Since the patties were so easy, you'll have more time to whip up a special sauce - equal parts mustard, mayo, ketchup, and pickles (homemade is great).  And, of course, you must have fries to go with your burger.  I have a favorite baked fries recipe that I've used in the paste that calls for coating the fries in corn starch to get that really crispy exterior.  This recipe from Ellie Krieger doesn't give the fries the same texture, but does call for toasting garlic in olive oil, using the garlicky oil to coat the fries before baking, and then sprinkling the crispy bits of garlic (and rosemary if your me) over the fries once they are done.  And that, my friends, is genius.

Okay, now that dinner is ready, what about the movie?  I really liked it.  I forgot how much I enjoy Samuel L. Jackson, John Travolta, and even Bruce Willis.  I've seen some other Tarantino movies before so I was familiar with his pacing and love of violence.  I really like the way his characters speak - analytical and stylized - and I'm a real sucker for Uma Thurman so I was already predisposed to enjoy Pulp Fiction. The movie braids together apparently disparate story lines into a single film with a jittery timeline that clearly comes together in the end - a storytelling technique I usually enjoy as it allows your understanding of events to evolve in a natural way.  (Sidebar: Whenever there are multiple stories, you expect them all to come together by the end of the film.  Am I the only one who wants to see a movie where all of the storylines tie together except for one.  Man, that would drive people crazy.)  I'm not sure what I can say about Pulp Fiction that hasn't already been said and re-said so I'll just conclude by saying that if you haven't seen it (I can't the only one to wait 18 years, right?) and you have the stomach for the violence, you definitely should watch it.

Did this blog post leave you hungry for burgers, but wishing I was a better movie critic?  Check out my friend Bryan over at Bryan Loves Movies where he gives each movie a "Snack Food Analogy Rating" as in "Tinker Tailor Soldier Spy is pudding.  Even when I think I’m really in the mood for pudding, I always end up eating about half of it and tossing the rest aside."

Sunday, September 23, 2012

(South)western Omelet

I've been thinking about a Western omelet for a week now.  Ham, veggies, eggs, what's not to like?  Add some hash browns along the side and I'm a happy camper.  Now, the obvious remedy to this craving would be to go out to brunch at one of the hundreds of places in town that serve Western omelets, but I think you've realized by now that this isn't the way this story ends.  I'm picky about my omelets (okay, I'm picky about everything).  I love cheese, but not so much that the eggs are swimming in grease, lots of veggies (pre-cooked, not crunchy), and nice chunks of ham.  Don't even get me started on the mushy cubes of potato some diners try to pass off as hash browns.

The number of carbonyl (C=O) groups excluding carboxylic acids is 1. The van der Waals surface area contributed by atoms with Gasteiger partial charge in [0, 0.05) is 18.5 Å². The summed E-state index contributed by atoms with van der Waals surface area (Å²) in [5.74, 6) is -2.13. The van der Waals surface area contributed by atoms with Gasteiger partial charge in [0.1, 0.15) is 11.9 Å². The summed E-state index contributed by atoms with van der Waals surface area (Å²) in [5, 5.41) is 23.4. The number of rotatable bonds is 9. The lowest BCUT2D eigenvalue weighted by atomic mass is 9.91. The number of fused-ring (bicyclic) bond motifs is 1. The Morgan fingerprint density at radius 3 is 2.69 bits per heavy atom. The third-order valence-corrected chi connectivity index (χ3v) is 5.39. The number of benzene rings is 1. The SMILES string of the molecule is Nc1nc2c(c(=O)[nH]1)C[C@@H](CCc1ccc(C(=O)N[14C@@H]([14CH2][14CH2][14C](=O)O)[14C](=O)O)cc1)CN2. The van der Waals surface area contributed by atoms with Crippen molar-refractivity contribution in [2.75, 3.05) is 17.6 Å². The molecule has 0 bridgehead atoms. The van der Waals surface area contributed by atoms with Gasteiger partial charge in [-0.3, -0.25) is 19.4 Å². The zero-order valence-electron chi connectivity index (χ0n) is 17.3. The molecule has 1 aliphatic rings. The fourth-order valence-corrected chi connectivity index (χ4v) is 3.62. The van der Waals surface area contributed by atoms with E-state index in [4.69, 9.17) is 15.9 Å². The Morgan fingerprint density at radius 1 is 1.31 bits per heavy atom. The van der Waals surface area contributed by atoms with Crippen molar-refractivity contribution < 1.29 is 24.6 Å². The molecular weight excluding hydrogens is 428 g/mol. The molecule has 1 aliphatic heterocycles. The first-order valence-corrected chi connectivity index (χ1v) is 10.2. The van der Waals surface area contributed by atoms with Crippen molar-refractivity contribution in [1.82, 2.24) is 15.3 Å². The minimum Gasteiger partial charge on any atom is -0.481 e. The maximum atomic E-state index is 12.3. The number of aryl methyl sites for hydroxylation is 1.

To sate my craving, I started with the hash browns.  I only accept grated potatoes as hash browns.  You are entitled to your own opinion, but deep down in your heart, you know cubed hash browns are just roasted potatoes you are serving at breakfast.  To make four servings of hash browns, I grated 3 medium Russet potatoes and sprinkled them with about 2 tsp of salt.  After a few minutes of sitting, I spun them over and over again in my salad spinner until they had given up all of the moisture they could.  Dry potatoes are the key to crispy browns and that is what I am after.  I tossed the shredded potatoes with green onions and black pepper.  I cooked the potatoes over medium high heat in two batches using about 2 tsp of butter per side.  Be sure to start your browns cooking well before your omelets because I cooked mine for a total of 20 minutes to get a really nice, crispy crust.

While the browns were cooking, I sauteed green onion with red and green bell pepper.  At the last minute, I tossed in cubes of ham steak to warm through.  It took me forever to figure out how to make omelets.  For years would give up half way through and make scrambled eggs with vegetables mixed in or, seeing the failure coming, just set out to make a frittata.  The sticking point for me (sometimes literally) comes in trying to flip the omelet.  So I don't. For each omelet, I whisked two (gorgeous, golden-yolked) eggs from Veronica's chickens with just a splash of milk and poured it into an 8" pan over medium.  The result is a thin enough layer of egg that it will cook all the way through without you ever having to flip it. Once you get your eggs in the pan, let them sit for about a minute and a half without disturbing it.  Give the pan a slight jiggle and keep cooking until there isn't much wobbling, raw egg left on top and then add in just a sprinkling (2-3 tbsp) of extra sharp cheddar cheese, a thin layer of veggies, and some ham.  Remember that the egg layer is thin and fragile, so we don't want to add too much filling.  Then realize you have an avocado that is about to go bad, ignore what you were just saying, and add in fat slices.  Wonder why you don't have breakfast for dinner more often.